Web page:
Another important point is the notion of a "higher purpose" which I myself described as "Greater Good" in another chapter. Having your eyes on a Greater Good is what keeps you aware that what you do is not just about you, or at least that it shouldn't be. Art allows us to communicate on a different level, and that should never be lost from sight. And for those of you who feel that likening art to communication is cheapening, you need to do some re-thinking about the act of communication, because believe me, if it weren't for communication, most of us would have committed suicide. As humans, the burden of loneliness and the sheer awareness of our being a single person forever secluded from others in some ways, the weight of all this is quite heavy and communication saves us from unimaginable torments. Therefore, do not underestimate communication, and do not underestimate art's communicative powers.

Now, we need to highlight why spirituality matters in an artistic endeavour. Spirituality - as the existential quest for meaning and understanding of both oneself and the outside world - represents a lot of work and a lot of questioning and of research. Likewise, art is demanding. And likewise, art can be very fruitful. Unlike philosophy, the theoretical kind, both spirituality and art request you to act on your ideas. Thinking about painting will not make you a painter, and true spirituality has effects in your daily life (so would true religious behaviour, I'd argue, but that is another topic).

What is common to spirituality and art is devotion. I could name countless artists who devoted themselves with the most grandiose faith and will. Take someone like Vincent Van Gogh. Here is a man who believed in what he was doing, even though no one else, or so very few, did. This man was not only a painter, but a spiritual person. Yes, he was a Christian, but what made him spiritual was that he believed in the worth of a human life, and in the potential of art. To this he devoted his life. And I believe no one is an artist without this devotion, by which I mean that no one gets to practice an art if this person has no faith in it. Most artists aren't paid for their art, but they don't need to have money as a motivation. Their art itself is worth it.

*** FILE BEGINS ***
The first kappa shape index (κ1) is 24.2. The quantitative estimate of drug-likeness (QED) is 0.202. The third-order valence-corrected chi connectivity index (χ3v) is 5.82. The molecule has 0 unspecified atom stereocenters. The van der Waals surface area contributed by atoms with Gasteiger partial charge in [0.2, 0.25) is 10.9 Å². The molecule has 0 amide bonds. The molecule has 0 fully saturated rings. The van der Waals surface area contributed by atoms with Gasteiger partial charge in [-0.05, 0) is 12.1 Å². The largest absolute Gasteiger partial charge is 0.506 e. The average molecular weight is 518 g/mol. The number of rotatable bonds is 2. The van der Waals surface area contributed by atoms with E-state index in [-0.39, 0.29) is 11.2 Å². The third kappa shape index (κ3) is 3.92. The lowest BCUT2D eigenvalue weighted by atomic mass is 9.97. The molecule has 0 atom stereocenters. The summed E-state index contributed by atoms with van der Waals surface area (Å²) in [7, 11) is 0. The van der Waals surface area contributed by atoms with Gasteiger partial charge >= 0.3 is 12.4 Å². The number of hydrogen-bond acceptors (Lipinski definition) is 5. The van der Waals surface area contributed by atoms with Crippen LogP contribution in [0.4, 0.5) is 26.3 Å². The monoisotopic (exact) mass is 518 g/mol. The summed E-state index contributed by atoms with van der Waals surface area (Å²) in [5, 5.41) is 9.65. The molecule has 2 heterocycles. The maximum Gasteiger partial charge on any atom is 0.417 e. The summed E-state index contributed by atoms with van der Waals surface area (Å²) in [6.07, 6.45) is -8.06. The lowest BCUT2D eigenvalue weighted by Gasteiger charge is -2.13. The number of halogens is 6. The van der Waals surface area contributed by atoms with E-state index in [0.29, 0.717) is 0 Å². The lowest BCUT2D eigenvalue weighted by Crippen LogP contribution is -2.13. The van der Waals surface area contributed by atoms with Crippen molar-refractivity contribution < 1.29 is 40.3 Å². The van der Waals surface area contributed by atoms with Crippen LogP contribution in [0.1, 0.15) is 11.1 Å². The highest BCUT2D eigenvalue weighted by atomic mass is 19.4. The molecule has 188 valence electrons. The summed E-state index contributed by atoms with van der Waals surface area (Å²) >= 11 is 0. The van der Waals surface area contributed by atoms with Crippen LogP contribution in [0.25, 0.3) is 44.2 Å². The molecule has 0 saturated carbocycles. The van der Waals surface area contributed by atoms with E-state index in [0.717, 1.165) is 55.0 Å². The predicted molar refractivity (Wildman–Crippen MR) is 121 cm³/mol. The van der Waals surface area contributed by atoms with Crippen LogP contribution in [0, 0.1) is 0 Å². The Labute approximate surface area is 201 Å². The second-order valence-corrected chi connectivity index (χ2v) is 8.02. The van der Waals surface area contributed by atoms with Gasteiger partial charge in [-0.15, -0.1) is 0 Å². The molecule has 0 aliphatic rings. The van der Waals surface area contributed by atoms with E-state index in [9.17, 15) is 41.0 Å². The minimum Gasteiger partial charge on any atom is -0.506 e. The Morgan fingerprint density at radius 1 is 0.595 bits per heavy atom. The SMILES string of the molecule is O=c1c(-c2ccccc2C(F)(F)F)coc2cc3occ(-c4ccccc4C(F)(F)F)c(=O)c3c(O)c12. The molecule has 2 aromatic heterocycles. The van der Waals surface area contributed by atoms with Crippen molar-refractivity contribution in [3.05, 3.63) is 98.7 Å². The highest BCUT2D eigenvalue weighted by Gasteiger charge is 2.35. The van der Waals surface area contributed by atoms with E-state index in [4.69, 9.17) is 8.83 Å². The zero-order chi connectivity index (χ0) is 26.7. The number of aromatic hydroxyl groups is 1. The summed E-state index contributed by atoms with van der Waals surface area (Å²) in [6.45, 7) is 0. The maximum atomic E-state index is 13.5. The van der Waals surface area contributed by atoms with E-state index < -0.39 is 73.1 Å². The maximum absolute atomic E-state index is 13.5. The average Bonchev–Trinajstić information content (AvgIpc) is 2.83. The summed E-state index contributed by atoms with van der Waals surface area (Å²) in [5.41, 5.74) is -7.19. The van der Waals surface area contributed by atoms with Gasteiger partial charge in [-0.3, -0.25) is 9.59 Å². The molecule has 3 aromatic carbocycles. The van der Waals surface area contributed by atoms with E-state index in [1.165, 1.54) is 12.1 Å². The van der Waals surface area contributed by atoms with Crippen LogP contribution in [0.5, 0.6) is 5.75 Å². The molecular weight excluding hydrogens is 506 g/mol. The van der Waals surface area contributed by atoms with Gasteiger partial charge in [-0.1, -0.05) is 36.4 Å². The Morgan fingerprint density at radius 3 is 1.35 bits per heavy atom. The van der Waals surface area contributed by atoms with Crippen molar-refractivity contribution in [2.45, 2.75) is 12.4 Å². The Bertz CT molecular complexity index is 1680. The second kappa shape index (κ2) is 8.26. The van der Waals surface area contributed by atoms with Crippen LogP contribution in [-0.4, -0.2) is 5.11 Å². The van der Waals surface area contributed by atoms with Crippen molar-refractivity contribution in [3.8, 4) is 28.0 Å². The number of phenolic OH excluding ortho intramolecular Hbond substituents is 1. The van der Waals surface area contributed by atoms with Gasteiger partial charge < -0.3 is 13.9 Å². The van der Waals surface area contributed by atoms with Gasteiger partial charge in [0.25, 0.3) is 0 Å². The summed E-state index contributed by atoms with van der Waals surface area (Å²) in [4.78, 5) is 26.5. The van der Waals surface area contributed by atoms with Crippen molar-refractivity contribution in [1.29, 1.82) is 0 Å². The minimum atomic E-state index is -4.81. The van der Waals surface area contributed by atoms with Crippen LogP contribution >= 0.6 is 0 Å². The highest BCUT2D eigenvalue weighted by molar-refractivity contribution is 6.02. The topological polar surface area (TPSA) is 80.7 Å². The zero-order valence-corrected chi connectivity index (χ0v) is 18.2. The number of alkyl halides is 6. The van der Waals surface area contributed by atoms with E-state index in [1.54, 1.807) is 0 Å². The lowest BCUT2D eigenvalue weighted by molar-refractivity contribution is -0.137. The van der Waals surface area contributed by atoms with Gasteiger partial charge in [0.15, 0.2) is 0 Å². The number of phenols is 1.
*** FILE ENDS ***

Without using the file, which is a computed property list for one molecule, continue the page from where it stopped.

Art is one of the few things that give your soul/consciousness its real importance. If food is important to keep us alive, humans weren't meant to live "by bread alone", and if you doubt this, imagine a life without music. I love music, and a lifetime without any of it sounds like a nightmare. Dying of starvation is certainly not pleasant, but no more would a lifetime without music be. Art is useful and if you think that "useful" is demeaning, think again. Nothing exists that has no use. Supposed "useless" art in the past still had the use of being useless, which itself was useful. Being beautiful, arresting, fascinating, etc, may not seem very useful in the short-run, but you will realise that the usefulness of things aren't all of the same nature, that they're all equally useful to you. We tend to place the needs of the body higher than those of the soul/consciousness; don't you forget that a desperate soul will still commit suicide despite having food at hand. And yes to your question, I believe art saves.

To conclude, I want to state that Remodernism is inclusive, not exclusive, as you can read in the manifesto, and that because of this, any religious person is most welcome, as is any non-religious person. Is an atheist person capable of spirituality? I don't know, but I certainly would not mind seeing that at work. Once again, and I can't stress this enough, spirituality is about wanting to know the Truth, whatever it may happen to be. Total devotion to the Truth, what is, is what spirituality means. Being spiritual means that you undertake this difficult and tricky quest; whether you do so as a Buddhist, a Christian, a Muslim, a Hindu, or as an atheist does not really matter as far as Remodernism is concerned. What matters is that you search for the Truth.